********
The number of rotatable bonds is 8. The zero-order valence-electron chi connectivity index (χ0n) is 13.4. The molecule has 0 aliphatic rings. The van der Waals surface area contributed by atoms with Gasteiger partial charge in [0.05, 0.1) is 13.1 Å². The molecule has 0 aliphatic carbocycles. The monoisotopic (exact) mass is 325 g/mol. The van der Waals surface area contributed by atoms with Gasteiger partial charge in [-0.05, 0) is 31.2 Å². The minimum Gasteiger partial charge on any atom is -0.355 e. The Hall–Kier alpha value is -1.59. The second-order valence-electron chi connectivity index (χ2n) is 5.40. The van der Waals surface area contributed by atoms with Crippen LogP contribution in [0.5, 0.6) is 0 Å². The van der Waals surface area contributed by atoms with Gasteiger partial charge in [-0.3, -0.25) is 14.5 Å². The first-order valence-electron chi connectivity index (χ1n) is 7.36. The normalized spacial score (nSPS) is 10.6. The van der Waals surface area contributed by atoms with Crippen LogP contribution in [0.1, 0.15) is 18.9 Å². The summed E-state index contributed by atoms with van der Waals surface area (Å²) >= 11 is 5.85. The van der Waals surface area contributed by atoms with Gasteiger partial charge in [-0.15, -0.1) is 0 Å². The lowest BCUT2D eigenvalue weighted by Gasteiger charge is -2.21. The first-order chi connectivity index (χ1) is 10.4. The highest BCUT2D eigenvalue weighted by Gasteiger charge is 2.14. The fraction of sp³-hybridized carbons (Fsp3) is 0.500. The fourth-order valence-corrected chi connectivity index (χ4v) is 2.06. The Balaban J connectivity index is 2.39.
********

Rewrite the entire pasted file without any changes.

The number of rotatable bonds is 8. The zero-order valence-electron chi connectivity index (χ0n) is 13.4. The molecule has 0 aliphatic rings. The van der Waals surface area contributed by atoms with Gasteiger partial charge in [0.05, 0.1) is 13.1 Å². The molecule has 0 aliphatic carbocycles. The monoisotopic (exact) mass is 325 g/mol. The van der Waals surface area contributed by atoms with Gasteiger partial charge in [-0.05, 0) is 31.2 Å². The minimum Gasteiger partial charge on any atom is -0.355 e. The Hall–Kier alpha value is -1.59. The second-order valence-electron chi connectivity index (χ2n) is 5.40. The van der Waals surface area contributed by atoms with Crippen LogP contribution in [0.5, 0.6) is 0 Å². The van der Waals surface area contributed by atoms with Gasteiger partial charge in [-0.3, -0.25) is 14.5 Å². The first-order valence-electron chi connectivity index (χ1n) is 7.36. The normalized spacial score (nSPS) is 10.6. The van der Waals surface area contributed by atoms with Crippen LogP contribution in [0.1, 0.15) is 18.9 Å². The summed E-state index contributed by atoms with van der Waals surface area (Å²) >= 11 is 5.85. The van der Waals surface area contributed by atoms with Gasteiger partial charge in [-0.15, -0.1) is 0 Å². The lowest BCUT2D eigenvalue weighted by Gasteiger charge is -2.21. The first-order chi connectivity index (χ1) is 10.4. The highest BCUT2D eigenvalue weighted by Gasteiger charge is 2.14. The fraction of sp³-hybridized carbons (Fsp3) is 0.500. The fourth-order valence-corrected chi connectivity index (χ4v) is 2.06. The Balaban J connectivity index is 2.39.